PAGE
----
A spokesman for the Maryland Homeowners' Association yesterday blasted a proposed policy that would forbid members of the Columbia Association's 10-member governing body from seeking certain financial records on their own.
The policy would apply to inquiries made to Columbia's local village associations as well as to inquiries made to outside government agencies, such as school boards.
"It's ridiculous to even propose this," said Lawrence Holzman, a spokesman for the Maryland Homeowners' Association, based in Bethesda.
"What if your U.S. Congress representative had to ask the other members of Congress for permission to go on a fact-finding mission? That's silly."
In Columbia's Long Reach village, an elected official yesterday also called the policy overbearing.
"As a citizen of a free society, I thought it [the proposal] was outrageous," said Cecilia Januszkiewicz, chair- woman of the Long Reach Village Board. "I guess in my view it is an attempt to reduce dissent, and that's appalling."
The policy was proposed Thursday during a meeting of the Columbia Council, the Columbia Association's governing body.
CA, essentially a huge homeowners' association, runs Columbia's parkland and recreational services on an annual budget of about $36 million funded by annual lien payments by Columbia property owners and by usage fees.
Hope Sachwald, one of the two Columbia Council members who wrote the proposed policy, declined to comment on Mr. Holzman's or Ms. Januszkiewicz's opinions.
But she said the policy has been "reworked" and will be discussed at the next scheduled meeting of the council, April 11.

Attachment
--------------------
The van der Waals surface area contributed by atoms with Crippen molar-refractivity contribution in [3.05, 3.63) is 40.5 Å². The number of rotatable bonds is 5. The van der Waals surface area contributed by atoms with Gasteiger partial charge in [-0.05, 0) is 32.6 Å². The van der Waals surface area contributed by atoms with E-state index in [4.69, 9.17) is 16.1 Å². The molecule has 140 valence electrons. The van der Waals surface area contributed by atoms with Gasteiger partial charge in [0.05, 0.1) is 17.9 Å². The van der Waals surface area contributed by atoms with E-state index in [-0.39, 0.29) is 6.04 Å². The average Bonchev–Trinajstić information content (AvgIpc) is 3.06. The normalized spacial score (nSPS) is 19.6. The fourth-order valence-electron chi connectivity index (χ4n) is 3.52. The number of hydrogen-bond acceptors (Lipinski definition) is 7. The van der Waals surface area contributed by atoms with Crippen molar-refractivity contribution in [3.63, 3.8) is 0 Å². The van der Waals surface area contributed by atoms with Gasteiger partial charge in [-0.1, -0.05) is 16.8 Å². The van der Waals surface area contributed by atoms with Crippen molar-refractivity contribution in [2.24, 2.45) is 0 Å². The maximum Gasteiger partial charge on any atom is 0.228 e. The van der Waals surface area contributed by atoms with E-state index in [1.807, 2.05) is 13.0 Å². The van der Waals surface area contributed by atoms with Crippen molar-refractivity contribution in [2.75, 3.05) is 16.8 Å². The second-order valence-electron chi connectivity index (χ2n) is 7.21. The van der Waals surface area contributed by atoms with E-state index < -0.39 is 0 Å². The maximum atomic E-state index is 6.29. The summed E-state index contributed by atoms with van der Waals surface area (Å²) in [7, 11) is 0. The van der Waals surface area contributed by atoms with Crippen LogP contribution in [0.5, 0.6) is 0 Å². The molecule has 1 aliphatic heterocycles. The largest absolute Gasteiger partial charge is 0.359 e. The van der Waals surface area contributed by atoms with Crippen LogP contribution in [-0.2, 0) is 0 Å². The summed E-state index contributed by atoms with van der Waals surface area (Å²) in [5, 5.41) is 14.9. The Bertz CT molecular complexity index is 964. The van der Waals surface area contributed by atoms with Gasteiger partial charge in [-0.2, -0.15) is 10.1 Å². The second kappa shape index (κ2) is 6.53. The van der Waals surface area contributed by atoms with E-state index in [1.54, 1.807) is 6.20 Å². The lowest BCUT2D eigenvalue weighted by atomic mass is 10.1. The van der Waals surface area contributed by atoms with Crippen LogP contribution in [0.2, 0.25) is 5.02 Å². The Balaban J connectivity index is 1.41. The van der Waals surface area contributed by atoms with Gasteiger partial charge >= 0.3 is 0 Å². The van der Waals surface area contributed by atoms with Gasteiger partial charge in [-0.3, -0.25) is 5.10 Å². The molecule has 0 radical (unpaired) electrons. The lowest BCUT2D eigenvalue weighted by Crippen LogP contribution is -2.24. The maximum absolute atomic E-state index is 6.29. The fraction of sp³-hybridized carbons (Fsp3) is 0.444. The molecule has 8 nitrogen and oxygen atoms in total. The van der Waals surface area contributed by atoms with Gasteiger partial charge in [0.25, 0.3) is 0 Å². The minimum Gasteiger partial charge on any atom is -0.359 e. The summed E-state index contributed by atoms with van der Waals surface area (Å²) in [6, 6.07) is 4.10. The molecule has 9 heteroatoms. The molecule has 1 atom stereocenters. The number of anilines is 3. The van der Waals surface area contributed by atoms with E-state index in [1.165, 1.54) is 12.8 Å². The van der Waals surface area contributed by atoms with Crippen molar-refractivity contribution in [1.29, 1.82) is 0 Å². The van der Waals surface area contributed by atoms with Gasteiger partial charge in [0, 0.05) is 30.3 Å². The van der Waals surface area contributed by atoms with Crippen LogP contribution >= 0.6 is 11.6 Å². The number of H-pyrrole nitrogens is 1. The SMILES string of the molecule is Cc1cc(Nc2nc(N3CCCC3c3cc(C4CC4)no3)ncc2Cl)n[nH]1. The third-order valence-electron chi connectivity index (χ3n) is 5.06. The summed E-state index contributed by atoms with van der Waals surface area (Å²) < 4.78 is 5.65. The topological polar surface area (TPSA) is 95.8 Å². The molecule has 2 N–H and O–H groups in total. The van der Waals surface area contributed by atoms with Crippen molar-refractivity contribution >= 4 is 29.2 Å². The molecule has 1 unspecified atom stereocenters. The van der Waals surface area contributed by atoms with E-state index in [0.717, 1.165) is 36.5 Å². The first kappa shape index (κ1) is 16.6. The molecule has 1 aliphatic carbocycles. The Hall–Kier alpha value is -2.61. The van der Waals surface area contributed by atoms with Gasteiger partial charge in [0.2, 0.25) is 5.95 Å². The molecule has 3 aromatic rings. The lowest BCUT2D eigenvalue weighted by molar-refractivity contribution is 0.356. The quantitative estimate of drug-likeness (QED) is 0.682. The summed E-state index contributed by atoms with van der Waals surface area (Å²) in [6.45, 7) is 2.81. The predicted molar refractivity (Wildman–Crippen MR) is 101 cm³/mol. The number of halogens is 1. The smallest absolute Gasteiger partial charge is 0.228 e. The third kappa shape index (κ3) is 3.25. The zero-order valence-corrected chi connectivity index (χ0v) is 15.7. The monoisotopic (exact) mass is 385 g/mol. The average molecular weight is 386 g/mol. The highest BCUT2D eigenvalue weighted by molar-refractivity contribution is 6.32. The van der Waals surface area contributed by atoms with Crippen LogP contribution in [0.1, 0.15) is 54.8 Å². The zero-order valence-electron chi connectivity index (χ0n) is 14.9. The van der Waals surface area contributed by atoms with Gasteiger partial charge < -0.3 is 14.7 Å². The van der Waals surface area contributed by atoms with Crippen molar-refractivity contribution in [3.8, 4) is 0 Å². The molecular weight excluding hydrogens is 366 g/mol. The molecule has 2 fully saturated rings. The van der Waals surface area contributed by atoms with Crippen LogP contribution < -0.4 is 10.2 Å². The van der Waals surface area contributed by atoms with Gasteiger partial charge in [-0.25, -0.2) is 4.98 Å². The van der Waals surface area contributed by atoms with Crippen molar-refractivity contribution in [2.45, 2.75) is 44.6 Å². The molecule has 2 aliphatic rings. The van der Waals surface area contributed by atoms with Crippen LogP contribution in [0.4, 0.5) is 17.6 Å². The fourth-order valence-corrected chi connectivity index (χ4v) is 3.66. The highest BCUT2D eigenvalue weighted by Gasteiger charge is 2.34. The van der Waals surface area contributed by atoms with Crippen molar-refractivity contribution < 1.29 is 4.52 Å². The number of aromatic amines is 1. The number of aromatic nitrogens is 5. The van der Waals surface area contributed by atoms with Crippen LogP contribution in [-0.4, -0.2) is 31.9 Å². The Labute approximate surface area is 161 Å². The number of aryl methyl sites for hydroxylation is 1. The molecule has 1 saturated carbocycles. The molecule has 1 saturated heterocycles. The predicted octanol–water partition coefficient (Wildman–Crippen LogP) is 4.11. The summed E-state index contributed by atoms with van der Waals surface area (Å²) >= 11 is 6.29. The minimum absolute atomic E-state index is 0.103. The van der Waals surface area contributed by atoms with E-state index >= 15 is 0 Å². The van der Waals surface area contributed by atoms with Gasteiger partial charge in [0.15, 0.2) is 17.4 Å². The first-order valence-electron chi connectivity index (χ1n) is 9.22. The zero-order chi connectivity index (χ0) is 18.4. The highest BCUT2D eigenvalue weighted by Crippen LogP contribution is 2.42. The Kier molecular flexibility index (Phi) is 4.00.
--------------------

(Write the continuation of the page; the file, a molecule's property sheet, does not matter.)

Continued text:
She declined to detail any changes to the policy.
CA President Padraic Kennedy speculated that the policy would be changed to make sure that individual council members do not identify themselves as speaking for the entire council when making such requests.
The proposal was prompted by a recent request for information from all Columbia village associations by Norma Rose, a council member from Wilde Lake, who is considered the most independent voice on the council. She said that, in making that request, she never represented that she was speaking for the entire Columbia Council.
"That's very insulting to suggest that such a thing happened with me," Ms. Rose said. "They're just trying to cover themselves. It's pretty clear what they were trying to do control the flow of information and actions of individual council members."
Under the original proposal, members would need permission from the rest of the council before seeking any information from village associations, all of which receive CA funds, and any outside agencies.
Council members would not have to ask permission to launch requests for information about matters within the village from which each was elected.
The intent of the proposal was to avoid having members make inappropriate requests that do not represent the desires of the majority of the council, say its supporters.
It would take a two-thirds majority of the council to deny a request, supporters point out.
Each year, part of CA's budget funds programs through Columbia's village associations.
For the recently approved 1997 budget, the Columbia Council will spend $2.465 million on the village associations, their properties and CA staff time devoted to the associations, according to the budget.
Most village association staff members are on CA's payroll. Yet the proposal would not allow Columbia Council members to inquire on their own about specific spending by the village associations unless it involved their own villages.
Ms. Rose said the restrictions on inquiries regarding village associations would hinder her fiduciary duties of watching CA's $36 million budget. The Columbia Council also sits as CA's board of directors.
"I think part of our duty is keeping track of how those funds are spent," Ms. Rose said.
In Long Reach, village board Chairwoman Ms. Januszkiewicz said council members should have the right to make such inquiries of village association budgets.
But she said the inquiries should be made to village boards, which are comprised of elected officials from each village. These boards would then decide what information to release, Ms. Januszkiewicz said.
CA President Kennedy said that under specific management agreements between the village boards and CA, it is up to the village boards to decide what information to release.
"We shouldn't say to them, 'You release this,' " Mr. Kennedy said.
Pub Date: 3/19/96